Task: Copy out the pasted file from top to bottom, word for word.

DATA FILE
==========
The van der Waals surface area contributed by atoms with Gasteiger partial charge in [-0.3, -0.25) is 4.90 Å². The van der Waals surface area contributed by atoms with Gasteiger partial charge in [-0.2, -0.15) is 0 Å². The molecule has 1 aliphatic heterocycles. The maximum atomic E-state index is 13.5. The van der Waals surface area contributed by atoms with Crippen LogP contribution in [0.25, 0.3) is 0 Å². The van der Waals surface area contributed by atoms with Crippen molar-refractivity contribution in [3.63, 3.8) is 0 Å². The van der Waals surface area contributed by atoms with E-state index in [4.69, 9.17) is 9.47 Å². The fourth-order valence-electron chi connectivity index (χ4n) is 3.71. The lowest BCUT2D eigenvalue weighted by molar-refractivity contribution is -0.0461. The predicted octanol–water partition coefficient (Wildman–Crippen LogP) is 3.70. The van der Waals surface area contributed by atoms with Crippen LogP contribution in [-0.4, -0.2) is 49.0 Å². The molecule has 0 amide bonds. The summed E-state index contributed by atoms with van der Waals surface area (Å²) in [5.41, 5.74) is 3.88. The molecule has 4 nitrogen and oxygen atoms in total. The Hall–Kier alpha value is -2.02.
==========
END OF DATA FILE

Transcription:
The van der Waals surface area contributed by atoms with Gasteiger partial charge in [-0.3, -0.25) is 4.90 Å². The van der Waals surface area contributed by atoms with Gasteiger partial charge in [-0.2, -0.15) is 0 Å². The molecule has 1 aliphatic heterocycles. The maximum atomic E-state index is 13.5. The van der Waals surface area contributed by atoms with Crippen LogP contribution in [0.25, 0.3) is 0 Å². The van der Waals surface area contributed by atoms with Crippen molar-refractivity contribution in [3.63, 3.8) is 0 Å². The van der Waals surface area contributed by atoms with E-state index in [4.69, 9.17) is 9.47 Å². The fourth-order valence-electron chi connectivity index (χ4n) is 3.71. The lowest BCUT2D eigenvalue weighted by molar-refractivity contribution is -0.0461. The predicted octanol–water partition coefficient (Wildman–Crippen LogP) is 3.70. The van der Waals surface area contributed by atoms with Crippen LogP contribution in [-0.4, -0.2) is 49.0 Å². The molecule has 0 amide bonds. The summed E-state index contributed by atoms with van der Waals surface area (Å²) in [5.41, 5.74) is 3.88. The molecule has 4 nitrogen and oxygen atoms in total. The Hall–Kier alpha value is -2.02.